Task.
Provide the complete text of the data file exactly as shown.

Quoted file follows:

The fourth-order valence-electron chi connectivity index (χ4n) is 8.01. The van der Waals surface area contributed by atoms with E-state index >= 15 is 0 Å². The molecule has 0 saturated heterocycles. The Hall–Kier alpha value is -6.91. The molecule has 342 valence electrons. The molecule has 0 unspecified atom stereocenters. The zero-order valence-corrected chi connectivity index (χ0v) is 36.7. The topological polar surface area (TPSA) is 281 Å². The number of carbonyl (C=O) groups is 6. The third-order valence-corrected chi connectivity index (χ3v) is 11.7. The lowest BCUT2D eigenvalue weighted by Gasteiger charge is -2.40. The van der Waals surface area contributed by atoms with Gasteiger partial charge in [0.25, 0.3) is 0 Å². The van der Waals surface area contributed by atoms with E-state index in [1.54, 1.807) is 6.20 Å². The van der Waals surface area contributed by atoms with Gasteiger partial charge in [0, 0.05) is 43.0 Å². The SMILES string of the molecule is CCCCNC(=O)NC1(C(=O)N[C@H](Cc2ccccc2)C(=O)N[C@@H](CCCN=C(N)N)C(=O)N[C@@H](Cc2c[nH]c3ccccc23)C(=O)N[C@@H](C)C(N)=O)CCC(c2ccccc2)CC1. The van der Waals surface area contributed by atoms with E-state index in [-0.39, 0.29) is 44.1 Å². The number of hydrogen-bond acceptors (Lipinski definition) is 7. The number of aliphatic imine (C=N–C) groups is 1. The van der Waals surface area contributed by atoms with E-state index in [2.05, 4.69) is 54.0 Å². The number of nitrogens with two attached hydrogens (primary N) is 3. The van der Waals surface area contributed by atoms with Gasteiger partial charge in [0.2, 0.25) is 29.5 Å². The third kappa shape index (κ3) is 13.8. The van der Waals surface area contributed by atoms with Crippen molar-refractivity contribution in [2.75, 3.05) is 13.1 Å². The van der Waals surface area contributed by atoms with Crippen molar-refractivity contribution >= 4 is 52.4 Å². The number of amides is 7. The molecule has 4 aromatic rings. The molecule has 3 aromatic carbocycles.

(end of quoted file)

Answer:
The fourth-order valence-electron chi connectivity index (χ4n) is 8.01. The van der Waals surface area contributed by atoms with E-state index >= 15 is 0 Å². The molecule has 0 saturated heterocycles. The Hall–Kier alpha value is -6.91. The molecule has 342 valence electrons. The molecule has 0 unspecified atom stereocenters. The zero-order valence-corrected chi connectivity index (χ0v) is 36.7. The topological polar surface area (TPSA) is 281 Å². The number of carbonyl (C=O) groups is 6. The third-order valence-corrected chi connectivity index (χ3v) is 11.7. The lowest BCUT2D eigenvalue weighted by Gasteiger charge is -2.40. The van der Waals surface area contributed by atoms with Gasteiger partial charge in [0.25, 0.3) is 0 Å². The van der Waals surface area contributed by atoms with E-state index in [1.54, 1.807) is 6.20 Å². The van der Waals surface area contributed by atoms with Gasteiger partial charge in [0, 0.05) is 43.0 Å². The SMILES string of the molecule is CCCCNC(=O)NC1(C(=O)N[C@H](Cc2ccccc2)C(=O)N[C@@H](CCCN=C(N)N)C(=O)N[C@@H](Cc2c[nH]c3ccccc23)C(=O)N[C@@H](C)C(N)=O)CCC(c2ccccc2)CC1. The van der Waals surface area contributed by atoms with E-state index in [-0.39, 0.29) is 44.1 Å². The number of hydrogen-bond acceptors (Lipinski definition) is 7. The number of aliphatic imine (C=N–C) groups is 1. The van der Waals surface area contributed by atoms with E-state index in [2.05, 4.69) is 54.0 Å². The number of nitrogens with two attached hydrogens (primary N) is 3. The van der Waals surface area contributed by atoms with Gasteiger partial charge in [0.2, 0.25) is 29.5 Å². The third kappa shape index (κ3) is 13.8. The van der Waals surface area contributed by atoms with Crippen molar-refractivity contribution in [2.75, 3.05) is 13.1 Å². The van der Waals surface area contributed by atoms with Crippen molar-refractivity contribution >= 4 is 52.4 Å². The number of amides is 7. The molecule has 4 aromatic rings. The molecule has 3 aromatic carbocycles.